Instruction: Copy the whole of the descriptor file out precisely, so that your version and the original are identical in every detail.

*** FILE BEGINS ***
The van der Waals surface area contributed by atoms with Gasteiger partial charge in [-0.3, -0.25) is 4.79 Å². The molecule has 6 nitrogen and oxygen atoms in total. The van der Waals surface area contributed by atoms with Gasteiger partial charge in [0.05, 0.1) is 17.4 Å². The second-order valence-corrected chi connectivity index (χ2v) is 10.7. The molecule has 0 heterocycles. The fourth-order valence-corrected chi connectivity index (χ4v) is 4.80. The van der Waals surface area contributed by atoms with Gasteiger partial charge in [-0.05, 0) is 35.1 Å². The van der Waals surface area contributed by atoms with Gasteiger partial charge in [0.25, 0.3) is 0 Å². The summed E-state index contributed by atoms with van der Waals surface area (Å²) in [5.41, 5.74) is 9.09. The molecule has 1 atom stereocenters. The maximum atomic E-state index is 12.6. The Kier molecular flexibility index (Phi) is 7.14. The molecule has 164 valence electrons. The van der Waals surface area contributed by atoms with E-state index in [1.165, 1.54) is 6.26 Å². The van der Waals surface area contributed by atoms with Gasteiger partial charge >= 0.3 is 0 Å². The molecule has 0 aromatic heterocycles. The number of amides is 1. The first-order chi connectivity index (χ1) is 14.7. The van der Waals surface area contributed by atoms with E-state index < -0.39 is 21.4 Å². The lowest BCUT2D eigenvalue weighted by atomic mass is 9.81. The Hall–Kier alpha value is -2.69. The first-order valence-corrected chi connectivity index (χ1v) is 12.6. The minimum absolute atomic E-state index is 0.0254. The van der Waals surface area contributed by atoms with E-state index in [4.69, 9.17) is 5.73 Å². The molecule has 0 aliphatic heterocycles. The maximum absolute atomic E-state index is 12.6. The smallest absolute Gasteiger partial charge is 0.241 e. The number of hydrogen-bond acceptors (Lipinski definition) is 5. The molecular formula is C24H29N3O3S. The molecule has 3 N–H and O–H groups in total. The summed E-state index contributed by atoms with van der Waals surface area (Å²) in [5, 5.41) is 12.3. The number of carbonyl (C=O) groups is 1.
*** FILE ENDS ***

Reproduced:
The van der Waals surface area contributed by atoms with Gasteiger partial charge in [-0.3, -0.25) is 4.79 Å². The molecule has 6 nitrogen and oxygen atoms in total. The van der Waals surface area contributed by atoms with Gasteiger partial charge in [0.05, 0.1) is 17.4 Å². The second-order valence-corrected chi connectivity index (χ2v) is 10.7. The molecule has 0 heterocycles. The fourth-order valence-corrected chi connectivity index (χ4v) is 4.80. The van der Waals surface area contributed by atoms with Gasteiger partial charge in [-0.05, 0) is 35.1 Å². The van der Waals surface area contributed by atoms with Gasteiger partial charge in [0.25, 0.3) is 0 Å². The summed E-state index contributed by atoms with van der Waals surface area (Å²) in [5.41, 5.74) is 9.09. The molecule has 1 atom stereocenters. The maximum atomic E-state index is 12.6. The Kier molecular flexibility index (Phi) is 7.14. The molecule has 164 valence electrons. The van der Waals surface area contributed by atoms with E-state index in [1.165, 1.54) is 6.26 Å². The van der Waals surface area contributed by atoms with Gasteiger partial charge >= 0.3 is 0 Å². The molecule has 0 aromatic heterocycles. The number of amides is 1. The first-order chi connectivity index (χ1) is 14.7. The van der Waals surface area contributed by atoms with E-state index < -0.39 is 21.4 Å². The lowest BCUT2D eigenvalue weighted by atomic mass is 9.81. The Hall–Kier alpha value is -2.69. The first-order valence-corrected chi connectivity index (χ1v) is 12.6. The minimum absolute atomic E-state index is 0.0254. The van der Waals surface area contributed by atoms with E-state index in [4.69, 9.17) is 5.73 Å². The molecule has 0 aliphatic heterocycles. The maximum absolute atomic E-state index is 12.6. The smallest absolute Gasteiger partial charge is 0.241 e. The number of hydrogen-bond acceptors (Lipinski definition) is 5. The molecular formula is C24H29N3O3S. The molecule has 3 N–H and O–H groups in total. The summed E-state index contributed by atoms with van der Waals surface area (Å²) in [5, 5.41) is 12.3. The number of carbonyl (C=O) groups is 1.